Sunday’s daylong Saratoga Music Festival featured Bob Dylan and six other acts bearing his huge influence.
If Raul Malo’s Mavericks were too diverse for country, Malo was way more so in a set-the-bar-high opener, grafting breakup blues onto salsa sizzles, pumped polkas and jaunty jazz with bold horn bursts. His too-short set climaxed with the crisp kiss-off “All You Ever Do is Bring Me Down.” It brought the audience up.
Next, for a band early on the bill — 3:20 to 4 — Gillian Welch and David Rawlings got a surprise encore and big cheers when fans recognized each song and when each ended, also after each jaw-dropping Rawlings solo. Most tunes took the crowd down, in a good, sad way, with depth; but “Sweet Tooth” cheered every body up: It was a trip to the dentist. “Revelator” revealed plenty, and the encore “I’ll Fly Away” gave big lift.
Country-folk rebel Steve Earle conjured Woody Guthrie, Emma Goldman and Martin Luther King Jr. in “Christmas in Washington” and encored with “Jerusalem,” idealistic bookends in a sad/angry set. Neal McDonald DJ’ed beats behind Earle’s guitars and rural rasp. Singer/wife Allison Moorer sweetened things for a few songs, most pleasingly in “Down Here Below” about hawks in their adopted New York City home, which she also helped celebrate in “City of Immigrants.”
Earle’s anger was quieter, yet stronger than the wandering, wordy prairie punk Conor Oberst detonated with his Mystic Valley Band; not his main band, Bright Eyes, but similar in its earnest, episodic rock. Those who braved the volume sank into Oberst’s loud sincerity. Big songs were bracingly forceful, the quiet “I’ve Got a Reason” built to a wild wave, and the old blues “Corinna, Corinna” had a focused directness Oberst’s originals mostly lacked, except for “I Don’t Want to Die in a Hospital.”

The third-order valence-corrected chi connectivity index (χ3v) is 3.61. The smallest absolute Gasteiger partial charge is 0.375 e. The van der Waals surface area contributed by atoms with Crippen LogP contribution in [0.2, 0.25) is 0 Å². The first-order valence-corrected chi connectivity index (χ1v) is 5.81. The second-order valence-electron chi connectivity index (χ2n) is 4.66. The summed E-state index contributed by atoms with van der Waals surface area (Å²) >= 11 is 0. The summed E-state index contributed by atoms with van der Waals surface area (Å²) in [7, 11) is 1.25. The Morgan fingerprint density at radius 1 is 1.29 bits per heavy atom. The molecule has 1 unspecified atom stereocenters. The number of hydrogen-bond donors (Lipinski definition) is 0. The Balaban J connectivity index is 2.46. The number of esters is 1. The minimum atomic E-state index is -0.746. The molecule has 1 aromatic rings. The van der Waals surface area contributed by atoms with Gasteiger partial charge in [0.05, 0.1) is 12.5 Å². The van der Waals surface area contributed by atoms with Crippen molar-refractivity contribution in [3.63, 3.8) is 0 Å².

Tech problems made The Swell Season’s set far less than swell, goading singer Glen Hansard into a tantrum transmuted into blinding-fast strums in Van Morrison’s “Will You Find Me.” It was so cathartic that Hansard mellowed into “Happiness” with Marketa Irglova’s harmonies and piano.
Morale and music zoomed when Levon Helm’s big band burned up blues and songs by The Band, spanning “The Same Thing” in a mellow mood to a triumphant “The Weight” (what else?) with Earle, Welch & Rawlings, and half of the Swell Season singing choruses between Helm’s verses. Classic performances of can’t-miss tunes totaled the crowd, especially the boisterous “Ophelia” and the Appalachian lament “Long Black Veil” and “Anna,” the latter in unplugged, front-porch style — though “Rag Mama Rag” and “Tears of Rage” were even better.
The schedule slid, so Dylan started at 10 p.m., leading his powerful, generic band into “Leopard-Skin Pill-Box Hat” at a rocking tempo he held throughout the set. Playing keyboards, simulating an organ sound, and harmonica, Dylan growled in abrupt, staccato croaks, changing the chords as much as the beats, but not his words. Most was familiar, if mutated: “It’s All Over Now, Baby Blue” slow and slippery, “Rollin’ and Tumblin’ ” in sped-up slurs, “Desolation Row” broken by odd cadences, “Stuck Inside of Mobile (With the Memphis Blues Again)” with a weak harmonica solo, “Most Likely You’ll Go Your Way and I’ll Go Mine” in clipped phrases, a zippy “Highway 61 Revisited,” “I Believe in You” that was majestic in spite of Dylan’s remaking everything.
Those willing to let Dylan chase his muse around his curiosity and diminishing vocal range had a fun, rocking ride; but frustrating for those hoping he’d sound like 1961. Dylan doesn’t try that: He tries other, new, and sometimes strange or dangerous, things; and he sang better at the end than the start.